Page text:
W3C home > Mailing lists > Public > public-webappsec@w3.org > November 2014

Re: [SRI] Escaping mixed-content blocking for video distribution

From: Mike West <mkwst@google.com>
Date: Thu, 13 Nov 2014 10:50:40 +0100
Message-ID: <CAKXHy=dtd=qtbJzZ8Wx3xadBET1n3-PWrELGTp+ea-CKD12mJA@mail.gmail.com>
To: Anne van Kesteren <annevk@annevk.nl>, David Dorwin <ddorwin@google.com>
Cc: Brian Smith <brian@briansmith.org>, Mark Watson <watsonm@netflix.com>, "public-webappsec@w3.org" <public-webappsec@w3.org>
On Thu, Nov 13, 2014 at 10:45 AM, Anne van Kesteren <annevk@annevk.nl>
wrote:

> On Wed, Nov 12, 2014 at 11:39 PM, Brian Smith <brian@briansmith.org>
> wrote:
> > AFAICT. In order for browsers to be able to appropriately scope the
> > allowance for mixed content that you are asking for, a purely
> > declarative mechanism for MSE would be needed.
>
> While we are being speculative, we could offer
>
>   xhr.responseType = "mse"
>   xhr.onload = function() {
>     video.feedBytes(xhr.response) // prolly has other name than feedBytes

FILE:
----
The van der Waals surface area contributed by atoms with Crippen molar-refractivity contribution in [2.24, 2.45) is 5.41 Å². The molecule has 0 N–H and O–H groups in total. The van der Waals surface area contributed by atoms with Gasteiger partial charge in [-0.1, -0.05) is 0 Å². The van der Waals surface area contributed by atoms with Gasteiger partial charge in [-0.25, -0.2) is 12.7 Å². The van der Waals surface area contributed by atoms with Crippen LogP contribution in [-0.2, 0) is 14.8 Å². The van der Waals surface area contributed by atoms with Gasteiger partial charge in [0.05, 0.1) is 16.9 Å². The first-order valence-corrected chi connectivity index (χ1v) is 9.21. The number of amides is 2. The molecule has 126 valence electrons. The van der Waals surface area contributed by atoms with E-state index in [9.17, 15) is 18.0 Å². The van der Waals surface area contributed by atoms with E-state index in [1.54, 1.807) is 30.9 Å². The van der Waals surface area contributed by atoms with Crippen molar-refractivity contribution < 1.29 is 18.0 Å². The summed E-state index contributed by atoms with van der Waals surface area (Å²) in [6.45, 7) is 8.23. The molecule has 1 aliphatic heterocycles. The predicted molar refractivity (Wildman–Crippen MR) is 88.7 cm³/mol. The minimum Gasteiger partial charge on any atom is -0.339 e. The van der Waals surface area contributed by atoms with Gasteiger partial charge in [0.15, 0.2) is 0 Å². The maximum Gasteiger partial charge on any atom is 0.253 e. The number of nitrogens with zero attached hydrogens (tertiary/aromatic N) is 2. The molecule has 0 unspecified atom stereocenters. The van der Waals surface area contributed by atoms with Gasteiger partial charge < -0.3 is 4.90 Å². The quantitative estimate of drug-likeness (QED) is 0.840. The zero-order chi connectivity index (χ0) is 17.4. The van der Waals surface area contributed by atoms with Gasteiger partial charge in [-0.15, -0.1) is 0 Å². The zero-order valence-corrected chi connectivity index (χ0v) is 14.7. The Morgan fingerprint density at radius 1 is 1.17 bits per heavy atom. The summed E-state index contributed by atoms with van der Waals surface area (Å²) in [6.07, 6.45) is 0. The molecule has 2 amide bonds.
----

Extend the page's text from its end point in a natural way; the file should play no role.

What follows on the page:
>   }
>
> with xhr.response being an opaque object that only the browser can read
> from.
>
> However, it seems rather weird to offer such a thing just because
> Netflix can't TLS like YouTube can.
>

But if offering such a thing lead to Netflix and other media providers
migrating everything but video distribution over to HTTPS, and allows us to
lock down APIs with dangerous characteristics (like EME and WebCrypto) to a
document whose ancestor chain is all HTTPS, then it's probably worth
considering, at least in the short run.

+ddorwin

-mike
Received on Thursday, 13 November 2014 09:51:29 UTC

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